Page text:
Thursday, September 28, 2000
'Exclusive' bad call for Channel 12
As Paul Harvey would say, here's the rest of the story about how WKRC-TV Sports Director Brad Johansen got an exclusive interview with Bengals owner Mike Brown on Monday, after coach Bruce Coslet resigned.
The Bengals produced it for him, that's how.
All day Monday, Channel 12 had boasted that it had an exclusive conversation with Mr. Brown. In fact, Mr. Johansen introduced the tape at 6 p.m. Monday by saying that the Bengals owner sat down with me for an exclusive one-on-one interview ... this morning.
What Channel 12 didn't tell viewers was that the interview was taped for the Bengals Weekly show (11:30 a.m. Sunday, Channel 12) produced by the team's marketing department, not Channel 12 news.
Says Jack Brennan, Bengals publicity director: The Mike Brown interview was arranged by our people who run the program. We produce that show. It's our program.
At no time did Channel 12 reveal that the interview was set up and produced by the Bengals, not the station.
Folks at WCPO-TV (Channel 9) cried foul over the incident. Mr. Brennan denied Channel 9's request for a one-on-one with Mr. Brown after Monday's press conference, only to see a rival station promote its exclusive interview hours later.
I talked to Channel 9 and explained the situation. I can understand their feelings, Mr. Brennan says. He says that the marketing department set up the interview with Mr. Johansen, the Bengals radio announcer who appears regularly on Bengals Weekly with radio analyst Dave Lapham and former Channel 9 reporter Tanya O'Rourke.
The (Bengals) public relations department is aiming to have an even-handed relationship with everyone (in the media), Mr. Brennan says.
The Bengals do not place any restrictions on Channel 12's use of Bengals Weekly interviews, he says.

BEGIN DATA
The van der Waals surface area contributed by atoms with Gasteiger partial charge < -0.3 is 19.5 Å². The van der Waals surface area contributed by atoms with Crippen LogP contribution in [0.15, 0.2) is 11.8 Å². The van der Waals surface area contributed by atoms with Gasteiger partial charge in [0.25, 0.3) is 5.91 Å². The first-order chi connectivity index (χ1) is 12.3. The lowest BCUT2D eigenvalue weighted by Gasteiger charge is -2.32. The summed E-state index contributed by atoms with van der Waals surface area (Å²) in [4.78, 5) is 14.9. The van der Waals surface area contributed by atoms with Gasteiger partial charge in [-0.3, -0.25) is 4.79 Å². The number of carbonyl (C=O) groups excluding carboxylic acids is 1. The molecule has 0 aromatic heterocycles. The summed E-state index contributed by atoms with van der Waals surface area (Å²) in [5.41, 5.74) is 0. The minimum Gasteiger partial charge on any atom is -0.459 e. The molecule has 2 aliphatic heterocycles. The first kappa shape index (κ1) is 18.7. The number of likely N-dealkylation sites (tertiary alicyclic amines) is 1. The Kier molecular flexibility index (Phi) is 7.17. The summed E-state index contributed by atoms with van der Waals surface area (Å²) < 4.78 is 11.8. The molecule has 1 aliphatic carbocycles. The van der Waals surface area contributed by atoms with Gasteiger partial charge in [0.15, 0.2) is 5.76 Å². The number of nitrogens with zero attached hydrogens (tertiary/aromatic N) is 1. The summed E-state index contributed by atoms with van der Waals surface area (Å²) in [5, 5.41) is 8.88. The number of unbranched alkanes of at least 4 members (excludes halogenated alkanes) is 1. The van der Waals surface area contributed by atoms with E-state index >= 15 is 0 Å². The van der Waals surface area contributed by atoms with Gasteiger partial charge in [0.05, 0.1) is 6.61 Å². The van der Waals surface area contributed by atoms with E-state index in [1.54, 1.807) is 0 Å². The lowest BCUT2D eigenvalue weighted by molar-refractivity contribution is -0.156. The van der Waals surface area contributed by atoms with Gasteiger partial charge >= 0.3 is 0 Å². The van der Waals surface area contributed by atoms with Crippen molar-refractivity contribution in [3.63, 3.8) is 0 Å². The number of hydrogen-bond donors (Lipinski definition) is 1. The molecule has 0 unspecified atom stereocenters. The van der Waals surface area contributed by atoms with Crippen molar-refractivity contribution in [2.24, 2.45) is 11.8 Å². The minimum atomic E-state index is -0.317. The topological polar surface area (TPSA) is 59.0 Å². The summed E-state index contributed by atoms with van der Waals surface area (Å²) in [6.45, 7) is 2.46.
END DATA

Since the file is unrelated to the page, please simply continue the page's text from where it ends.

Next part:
We considered that (excerpt) a promotion for our program, Mr. Brennan says.
So it was just a promotion for somebody else's TV show? And Channel 12 wanted you to think it was a great big exclusive by a hustling sports director.
So now you know the rest of the story.
CORRECTION: The Rosie O'Donnell Show is airing 3 p.m. this week on WLWT (Channel 5), as regularly scheduled. Our TV WEEK magazine incorrectly lists Montel Williams at 3 p.m.
Montel has aired at 9 a.m. this week because of the Summer Olympics. It moves to 10 a.m. next week, when NBC's Today show expands to a third hour (7-10 a.m., Channels 5, 22).
SHARK BITES: Move over, Crocodile Hunter, here comes Shark Gordon. Animal Planet cable adds another Australian personality today, when Ian Gordon debuts his Shark Gordon series (10 p.m., Animal Planet).
I hope this program will be able to get some of the popularity which Steve Irwin (Crocodile Hunter) has been able to achieve, says Mr. Gordon, 42, who has studied sharks for more than 20 years.
Steve's been very successful, but we want to be our very own entity, he says.
He became fascinated by sharks while spear-fishing as a teen. They're like totally cool animals, he says.
To know sharks is to love them, he says. Shark Gordon will show people how wonderful these animals are, and how they deserve to be around, he says.
These predators existed long before T-Rex, but we know more about dinosaurs than we do about white sharks, he says.
Mr. Gordon says sharks are not as bad as people say they are. The most dangerous thing you'll ever do in your life is turn the ignition key and drive out of the driveway, he says.
But they are potentially dangerous animals, and they deserve a certain amount of respect.
In the premiere, Mr. Gordon tags sharks with electronic data recording devices to be used in studying their social interaction.
Radio highlight: Len Goorian hosts Latin Satin, a half-hourprogram of Latin American big band music from the 1930s and '40s from his private collection, at 9 p.m. Friday on WMKV-FM (89.3).
The Springdale nonprofit station also has added Fascinating Rhythm, a one-hour American music program hosted by Peabody Award winner Michael Lasser, at 8 p.m. Saturdays.
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